Gas microcells prepared in this way could be mixed with solutions containing a gelling or a viscosity imparting agent with appropriate yield strength properties to produce a suspension of known phase volume which is substantially stable to creaming of the cells. With suitable microbiological precautions the gas cell suspension remained unchanged over a period of many weeks.

Example 3

Gas microcells have been prepared using a mixture of two types of surfactants having different head group sizes but the same or very similar saturated hydrophobic chains. This example illustrates that microcells of substantial stability can be prepared by the addition of various amounts of co-surfactant(s) in which the characteristic surface dome features can be expanded such that the radius of the dome is modified to become more (or less) similar to that of the gas cell surface. This can be illustrated by transmission electron micrograph (Figure 4) . The sample was prepared by the procedure of Example 1 but from a composition of surfactants of sucrose ester (1.3 w/v) and stearic acid (0.07% w/v). In such microcells the regular pattern is disturbed. Whilst the cell surface remains curved and separated into domains these are no longer regular. An otherwise identical preparation but this time containing 1.3% w/v sucrose ester and 0.7% stearic acid produced gas microcells containing essentially smooth surfaces with only a few lines or discontinuities separating the curved surfaces. Many cells showed no separate regions. After ageing for 13 days and separation of the microcells by 10 times dilution and removal of the larger cells by creaming, the microcells, in two separate determinations of size distribution gave a D3, 2 of 1.19 and 1.25μm for the dispersion. Microcells in these examples showed stability characteristics analogous to those microcells described above.

Example 4

Defatted and fully hydrogenated phosphatidylcholine (PC) (98% pure and containing 1% lysophosphatidylcholine plus other phospholipids as impurities (Emulmetic 950 ex Lucas Meyer) ) was used in a small scale preparation of gas microcells. 0.5g PC was heated to 65°C in lOg of 60% maltodextrin solution. A homogenous dispersion was prepared by stirring whilst controlling the temperature for 1 hour. Further dispersion using an ultrasonic probe was used in a second run with similar results. The suspension was aerated at room temperature for 1 hour using a microscale whipping apparatus comprising a cage of stainless steel wires driven by a variable speed motor. A phase volume of typically 0.7 was obtained in the initial aeration step. After ageing for 24 hours the foam comprising microcells could be stripped of the larger cells by creaming. The microcells when viewed by transmission electron microscopy had surfaces characterised by the presence of waves or wrinkles (Figure 6) and frequently deviated substantially from an overall spherical (Figure 5) . Cells in the range l-20μm could be harvested by standard separation techniques.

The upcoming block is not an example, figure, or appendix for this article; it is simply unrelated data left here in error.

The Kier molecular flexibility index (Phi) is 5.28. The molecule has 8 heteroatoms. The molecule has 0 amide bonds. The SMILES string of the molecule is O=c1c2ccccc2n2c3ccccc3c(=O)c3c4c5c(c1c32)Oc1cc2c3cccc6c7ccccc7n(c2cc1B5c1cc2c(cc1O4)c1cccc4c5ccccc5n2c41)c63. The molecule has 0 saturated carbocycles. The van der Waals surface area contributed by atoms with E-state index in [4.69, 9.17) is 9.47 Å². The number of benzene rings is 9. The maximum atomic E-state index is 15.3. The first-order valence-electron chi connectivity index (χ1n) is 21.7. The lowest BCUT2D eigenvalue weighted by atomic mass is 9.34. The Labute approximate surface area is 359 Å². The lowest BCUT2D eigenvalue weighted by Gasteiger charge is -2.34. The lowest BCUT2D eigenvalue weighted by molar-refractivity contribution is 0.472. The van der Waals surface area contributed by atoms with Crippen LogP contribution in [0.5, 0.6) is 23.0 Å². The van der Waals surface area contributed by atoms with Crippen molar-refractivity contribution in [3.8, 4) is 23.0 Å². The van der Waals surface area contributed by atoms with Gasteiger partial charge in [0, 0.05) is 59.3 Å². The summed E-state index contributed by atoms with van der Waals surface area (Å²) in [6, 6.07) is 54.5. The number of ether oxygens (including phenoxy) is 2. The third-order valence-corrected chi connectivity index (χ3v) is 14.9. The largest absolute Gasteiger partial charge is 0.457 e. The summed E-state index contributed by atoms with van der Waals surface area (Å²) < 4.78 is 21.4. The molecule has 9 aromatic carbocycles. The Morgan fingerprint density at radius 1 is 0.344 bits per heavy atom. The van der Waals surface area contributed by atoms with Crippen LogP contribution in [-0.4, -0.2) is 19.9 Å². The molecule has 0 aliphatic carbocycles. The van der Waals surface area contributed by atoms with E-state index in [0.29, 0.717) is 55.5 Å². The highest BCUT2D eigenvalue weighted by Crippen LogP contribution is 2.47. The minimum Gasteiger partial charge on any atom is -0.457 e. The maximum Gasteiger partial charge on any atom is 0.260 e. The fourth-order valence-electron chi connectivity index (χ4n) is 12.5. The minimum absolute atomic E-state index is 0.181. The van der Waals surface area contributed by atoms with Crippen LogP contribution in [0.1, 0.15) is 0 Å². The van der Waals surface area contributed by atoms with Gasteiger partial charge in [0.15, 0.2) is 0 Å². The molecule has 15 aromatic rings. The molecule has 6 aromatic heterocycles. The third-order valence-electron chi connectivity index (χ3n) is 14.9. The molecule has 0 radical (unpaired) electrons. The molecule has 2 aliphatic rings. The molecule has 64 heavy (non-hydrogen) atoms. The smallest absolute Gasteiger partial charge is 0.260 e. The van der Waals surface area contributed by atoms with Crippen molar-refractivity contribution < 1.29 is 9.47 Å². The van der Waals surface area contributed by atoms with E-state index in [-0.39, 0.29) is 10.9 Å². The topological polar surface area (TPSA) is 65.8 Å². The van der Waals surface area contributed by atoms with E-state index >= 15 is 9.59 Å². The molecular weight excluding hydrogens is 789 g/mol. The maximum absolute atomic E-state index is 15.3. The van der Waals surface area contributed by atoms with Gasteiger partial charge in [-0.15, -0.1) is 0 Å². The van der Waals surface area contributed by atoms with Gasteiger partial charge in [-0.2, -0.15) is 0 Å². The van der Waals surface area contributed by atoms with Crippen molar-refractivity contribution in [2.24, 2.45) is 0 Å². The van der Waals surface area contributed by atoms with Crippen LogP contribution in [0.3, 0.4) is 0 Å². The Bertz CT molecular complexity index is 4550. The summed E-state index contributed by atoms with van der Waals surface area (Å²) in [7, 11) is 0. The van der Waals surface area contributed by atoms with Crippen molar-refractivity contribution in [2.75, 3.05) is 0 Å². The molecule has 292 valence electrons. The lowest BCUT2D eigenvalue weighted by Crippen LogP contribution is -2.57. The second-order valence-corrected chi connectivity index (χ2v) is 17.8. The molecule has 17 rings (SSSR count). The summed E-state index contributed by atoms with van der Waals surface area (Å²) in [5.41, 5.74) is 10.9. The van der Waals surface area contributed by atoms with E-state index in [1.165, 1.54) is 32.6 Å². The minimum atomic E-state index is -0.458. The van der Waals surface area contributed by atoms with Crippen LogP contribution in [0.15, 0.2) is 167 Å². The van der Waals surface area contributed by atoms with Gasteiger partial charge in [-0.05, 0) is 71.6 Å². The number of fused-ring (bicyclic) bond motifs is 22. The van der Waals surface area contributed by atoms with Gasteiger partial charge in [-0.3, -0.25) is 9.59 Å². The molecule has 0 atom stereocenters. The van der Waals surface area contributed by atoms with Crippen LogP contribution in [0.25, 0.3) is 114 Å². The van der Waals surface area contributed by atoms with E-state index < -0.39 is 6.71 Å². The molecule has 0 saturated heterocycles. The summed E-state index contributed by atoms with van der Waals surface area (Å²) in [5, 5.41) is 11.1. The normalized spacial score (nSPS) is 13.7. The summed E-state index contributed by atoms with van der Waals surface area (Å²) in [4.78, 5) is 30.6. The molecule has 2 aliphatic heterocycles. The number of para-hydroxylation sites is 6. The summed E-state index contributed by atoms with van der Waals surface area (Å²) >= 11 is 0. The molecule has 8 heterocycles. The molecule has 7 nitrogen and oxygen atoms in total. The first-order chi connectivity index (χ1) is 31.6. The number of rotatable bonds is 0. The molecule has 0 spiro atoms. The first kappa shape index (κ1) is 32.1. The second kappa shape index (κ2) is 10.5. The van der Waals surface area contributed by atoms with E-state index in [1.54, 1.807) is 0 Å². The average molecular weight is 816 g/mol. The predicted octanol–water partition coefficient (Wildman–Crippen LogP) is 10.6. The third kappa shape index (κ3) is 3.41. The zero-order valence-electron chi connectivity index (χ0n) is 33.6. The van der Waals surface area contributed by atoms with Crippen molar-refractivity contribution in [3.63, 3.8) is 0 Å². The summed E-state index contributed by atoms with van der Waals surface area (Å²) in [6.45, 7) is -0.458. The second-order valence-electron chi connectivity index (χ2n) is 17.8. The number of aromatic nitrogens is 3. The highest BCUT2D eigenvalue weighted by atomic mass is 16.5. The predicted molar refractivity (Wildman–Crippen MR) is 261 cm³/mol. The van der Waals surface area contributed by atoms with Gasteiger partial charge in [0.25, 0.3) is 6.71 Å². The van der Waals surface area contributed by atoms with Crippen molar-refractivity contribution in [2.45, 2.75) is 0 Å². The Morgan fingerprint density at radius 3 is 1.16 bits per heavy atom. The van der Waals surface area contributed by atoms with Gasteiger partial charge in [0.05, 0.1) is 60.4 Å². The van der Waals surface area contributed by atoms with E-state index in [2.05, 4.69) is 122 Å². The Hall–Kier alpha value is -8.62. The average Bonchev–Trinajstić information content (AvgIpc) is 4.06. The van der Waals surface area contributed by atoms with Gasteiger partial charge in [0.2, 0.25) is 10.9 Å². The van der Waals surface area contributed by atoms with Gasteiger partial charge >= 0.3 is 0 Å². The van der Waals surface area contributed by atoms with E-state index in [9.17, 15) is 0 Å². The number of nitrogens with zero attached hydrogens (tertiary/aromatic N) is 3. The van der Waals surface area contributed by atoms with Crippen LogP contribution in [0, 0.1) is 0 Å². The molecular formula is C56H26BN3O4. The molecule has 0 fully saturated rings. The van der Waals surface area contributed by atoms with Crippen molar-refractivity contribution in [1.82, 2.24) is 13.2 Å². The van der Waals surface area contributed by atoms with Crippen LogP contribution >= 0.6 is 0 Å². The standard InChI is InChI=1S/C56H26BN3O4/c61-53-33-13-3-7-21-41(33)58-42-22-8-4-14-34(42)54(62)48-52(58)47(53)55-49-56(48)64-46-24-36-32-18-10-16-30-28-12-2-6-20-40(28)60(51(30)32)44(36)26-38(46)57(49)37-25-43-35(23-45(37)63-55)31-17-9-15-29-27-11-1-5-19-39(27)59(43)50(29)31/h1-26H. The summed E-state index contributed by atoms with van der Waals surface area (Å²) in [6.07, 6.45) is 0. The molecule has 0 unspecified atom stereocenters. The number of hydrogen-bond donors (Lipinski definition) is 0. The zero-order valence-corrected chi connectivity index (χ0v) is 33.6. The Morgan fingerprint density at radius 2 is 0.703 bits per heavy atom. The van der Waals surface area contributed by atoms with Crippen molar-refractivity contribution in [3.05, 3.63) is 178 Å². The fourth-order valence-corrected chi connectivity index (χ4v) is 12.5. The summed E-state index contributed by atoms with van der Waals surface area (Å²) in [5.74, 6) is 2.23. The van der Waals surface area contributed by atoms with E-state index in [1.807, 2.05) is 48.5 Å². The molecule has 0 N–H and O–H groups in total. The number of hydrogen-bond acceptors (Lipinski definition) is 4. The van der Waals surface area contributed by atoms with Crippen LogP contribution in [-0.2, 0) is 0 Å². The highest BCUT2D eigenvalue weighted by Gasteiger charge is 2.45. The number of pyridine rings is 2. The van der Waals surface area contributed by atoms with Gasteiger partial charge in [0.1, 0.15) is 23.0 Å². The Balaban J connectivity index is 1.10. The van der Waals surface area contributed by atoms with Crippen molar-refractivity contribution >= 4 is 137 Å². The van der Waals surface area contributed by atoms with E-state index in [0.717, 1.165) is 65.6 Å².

Example 5 illustrate ice confections in accordance with the invention which contain preformed gas cells and, for purposes of comparison, similar products in which the gas cell ingredients have been added but without formation of structured gas cells.

Example 5

Gas cells (GC) prepared in accordance with the method described in Example 1 and, for the purposes of comparison, separate ingredients from which gas cells are manufactured (GCI) , were incorporated at 15% by weight into a milk ice lolly (product A) and a low fat ice cream (product B) .

GC production:

Three batches, 1400g each, were made by whipping premixes 1 and 2 together for 60 mins using a Hobart mixer (Model AE200) at maximum speed. Two batches of approx 1800g each were then made from the original three by mixing and dividing. The GCs were stored at 4°C for 3 days. The GC samples had a phase volume of 0.68 and this was reduced by stirring with a spatula. After mixing by hand for about 10 mins on both day 3 and day 4 the phase volume was reduced to 0.59. Both batches were combined and then redivided to give the same material in each batch. Ingredients: weight

(g)

Premix l

Sucrose 910 72.8 Water 340 27.2

Total 1250 100.0

Premix 2

Sucrose mono-ester S1670* 28 18.6 Water 122 81.3

Total 150 100.0

* obtainable from Mitsubishi Corp (UK) Ltd of London England

GCs - Theoretical analysis

% inclusion (weight basis)

Sucrose 65

Sugar ester S1670 2

Water 33

Gas Cell Ingredients production: The ingredients used in the preparation of gas cells were mixed but not whipped.

Ice cream/Ice lolly production

The dry ingredients used for the main mixture were added to cold water (24°C) and mixed for 10 minutes before adding the egg yolk (milk ice lolly only) . The mixture was then blended and heated until the temperature reached 60°C when the butteroil was added. The mixture was then further heated until the temperature reached 65°C when it was then homogenised at 2000 psi before pasteurising at 82°C. The two mixes were held in the ageing vessels for two hours at approximately 8°C before transferring to a Crepaco C250 ice cream freezer. The mixtures were then extruded from the freezer, weighed, transferred to the -10°C cold room and the gas cells or gas cell ingredients (15%) stirred in by hand. The final mixtures were transferred to plastic sample pots (80ml capacity) by hand and then placed in a blast freezer overnight.

Milk Ice Lolly recipe (product A) in